10 Essentials: Cooking Fire
The cooking fire is a small fire.
The most efficient cooking fire has one pot heating on a few twigs. Collect sufficient dry but not rotten twiggy branches, lying around on the ground no bigger around than your fingers. If the trees have dead branches down low, take the smallest little twigs. You will also need kindling.
Kindling is even smaller dry tinder that is easy to get started burning and will burn briskly, to heat the bigger twigs. Once you have twigs burning, if you add more, as needed, you will not need more kindling or tinder.
Dry wood may be obtained as dead branches near the base of a tree or by removing wet bark from "dead fall". This is wood you find lying on the ground.
Never bother with rotting pithy wood: this wood is much more difficult to get burning, makes a lot of smoke and does not make a hot fire.
Find a non-flammable surface, either an existing fire pit, or non-organic mineral subsoil to have the cooking fire: you can not outrun a forest fire, so don't start a forest fire. Many forest fires begin, from burning "forest duff" consisting of leaves or pine needles, that spreads unseen, from a campfire that was not on only mineral subsoil.
On snow, it will be necessary to provide a surface an insulate the fire against melting down into the snow from the heat generated. The fire can smoulder in the forest debris under snow, starting a forest fire later.
This is an arguement for having and properly using a backpacking stove.
There are backpacking stoves as simple as a fire-pan, a make and assemble-it-yourself or purchase the Emberlit wood stove, the Nimblewell Nomad "Little Dandy" wood stove, or the Caldera Cone Ti-Tri stove system with fire pan, for example.
These all pack down to a convenient size.
Either use a backpacking stove, properly, or make a fire-safe fire.
Begin by having a good supply of twigs, kindling, and tinder collected and sized down ready to add.
Here is a helpful video.
This is more fire than you need for a cooking fire. Nevertheless, this is good comrmation.
Do this the first time, at home, or at the county park.
I can get two or three cups boiling water, with only pencil-size twigs. This is a sufficient hot water for a backpacking food meal.
Balance your cooking pot, with water inside, on three or four small stones, of sufficient height to get the biggest twig under the pot and have room enough for air to get in and feed the fire.
If there is no wind, a match may be sufficient to start the fire going. If not, you may have to hold your tinder in perhaps some green leaves or a bit of bark, and start the tinder burning out of the wind.
If more windy, you will need a windbreak before you begin. Look around your surroundings: is there a natural windbreak? A large somewhat flat rock may provide a windbreak. A windbreak can be fashioned from aluminum foil, or larger rocks with no cracks between the rocks. Non organic mineral subsoil dirt may be used to close the openings between the rocks.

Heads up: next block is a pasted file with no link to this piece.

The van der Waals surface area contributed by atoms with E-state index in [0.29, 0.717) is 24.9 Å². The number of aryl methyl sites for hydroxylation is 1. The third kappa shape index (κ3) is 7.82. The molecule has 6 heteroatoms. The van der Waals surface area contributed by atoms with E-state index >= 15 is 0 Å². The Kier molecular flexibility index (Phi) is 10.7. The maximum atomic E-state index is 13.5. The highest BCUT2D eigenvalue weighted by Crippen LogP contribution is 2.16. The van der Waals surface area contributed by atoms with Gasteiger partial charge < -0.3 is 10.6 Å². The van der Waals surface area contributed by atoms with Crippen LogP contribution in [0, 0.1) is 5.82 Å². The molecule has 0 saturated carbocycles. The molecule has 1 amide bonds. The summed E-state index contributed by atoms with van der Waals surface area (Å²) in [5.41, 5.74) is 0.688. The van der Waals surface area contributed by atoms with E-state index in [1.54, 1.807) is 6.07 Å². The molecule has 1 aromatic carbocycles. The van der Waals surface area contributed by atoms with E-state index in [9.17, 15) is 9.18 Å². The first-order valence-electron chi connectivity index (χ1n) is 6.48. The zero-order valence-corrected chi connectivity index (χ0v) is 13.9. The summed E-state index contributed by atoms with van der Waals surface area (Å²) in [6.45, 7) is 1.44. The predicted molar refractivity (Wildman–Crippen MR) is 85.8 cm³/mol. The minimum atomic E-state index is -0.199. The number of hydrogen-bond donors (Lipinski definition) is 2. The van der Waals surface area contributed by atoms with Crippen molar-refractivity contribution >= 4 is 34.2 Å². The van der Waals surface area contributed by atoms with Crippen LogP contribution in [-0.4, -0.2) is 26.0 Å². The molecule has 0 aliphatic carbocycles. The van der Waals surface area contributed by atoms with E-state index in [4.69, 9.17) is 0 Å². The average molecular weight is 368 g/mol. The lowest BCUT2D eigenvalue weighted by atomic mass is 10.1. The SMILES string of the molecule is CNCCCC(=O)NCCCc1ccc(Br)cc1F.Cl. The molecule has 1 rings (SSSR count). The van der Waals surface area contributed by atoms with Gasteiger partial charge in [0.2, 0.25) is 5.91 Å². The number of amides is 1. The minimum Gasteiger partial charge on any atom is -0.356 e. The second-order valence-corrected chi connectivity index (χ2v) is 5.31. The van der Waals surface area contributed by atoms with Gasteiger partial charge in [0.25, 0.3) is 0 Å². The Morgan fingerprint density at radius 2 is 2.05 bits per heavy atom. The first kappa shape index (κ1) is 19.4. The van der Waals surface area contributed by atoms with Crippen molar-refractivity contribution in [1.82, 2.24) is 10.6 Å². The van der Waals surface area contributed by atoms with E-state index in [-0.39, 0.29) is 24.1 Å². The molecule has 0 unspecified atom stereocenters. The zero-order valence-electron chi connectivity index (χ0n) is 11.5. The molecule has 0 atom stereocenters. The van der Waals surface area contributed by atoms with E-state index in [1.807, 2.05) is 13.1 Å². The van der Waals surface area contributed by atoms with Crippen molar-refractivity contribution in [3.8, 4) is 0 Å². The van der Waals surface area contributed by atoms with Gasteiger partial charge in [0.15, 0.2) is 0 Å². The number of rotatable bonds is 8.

If not, can you put non-flammable materials, like rocks or mineral subsoil dirt (having no organic material in the dirt) to make a trench, or a slot fire, which is only a small sloping trench with the fire made at the most sheltered end.
Matches may fizzle, if too old, even a sealed match safe will not prevent.
Have fresh matches, preferably Stormproof Matches, Storm Matches, or consider a SPARK-LITE or a FireSteel.
The cooking pot may be in place, when you are getting the fire going, or not. The surprise for most beginners is that really not many twigs are needed to get the water sufficiently hot, especially if your pot has a lid.
If you have another container, use the hot water to make your hot drink and next your one-pot meal.
For many experienced people, this means having an insulated plastic cup and making their one-pot meal in the cooking pot. A generous size spoon rounds out the necessary kitchen of this one pot meal method.
The chemical fire is usually only using chemical tabs, like UST WetFire or hexamine or esbit, as fire starters. In this instance, you may need the fire itself to dry the wood out sufficiently for the wood pieces to burn.
There are, however, small efficient alcohol and esbit stoves, complete with windscreen and pot support at the correct height for fuel and heat efficiency.
I have links for these stoves as well as the complete compact cooking sets weighing only ounces, designed for efficiently using with these stoves, at the Products gear section.
There is a caution: not all backpacking stoves function well in severe weather.
There is some technique involved, but hopefully you will have mastered the technique required, close to home.
I mention in my website, in packing and food sections, as well as, at the Products gear section, the backpacking stoves and cooking systems that work quite well in spite of severe weather.
There is comrmation on the 10 essentials food page and to be found at the link for Products food to point you at nourishing and easy to prepare "one-pot meals" designed especially for backpacking.
10 Essentials: Warming Fire
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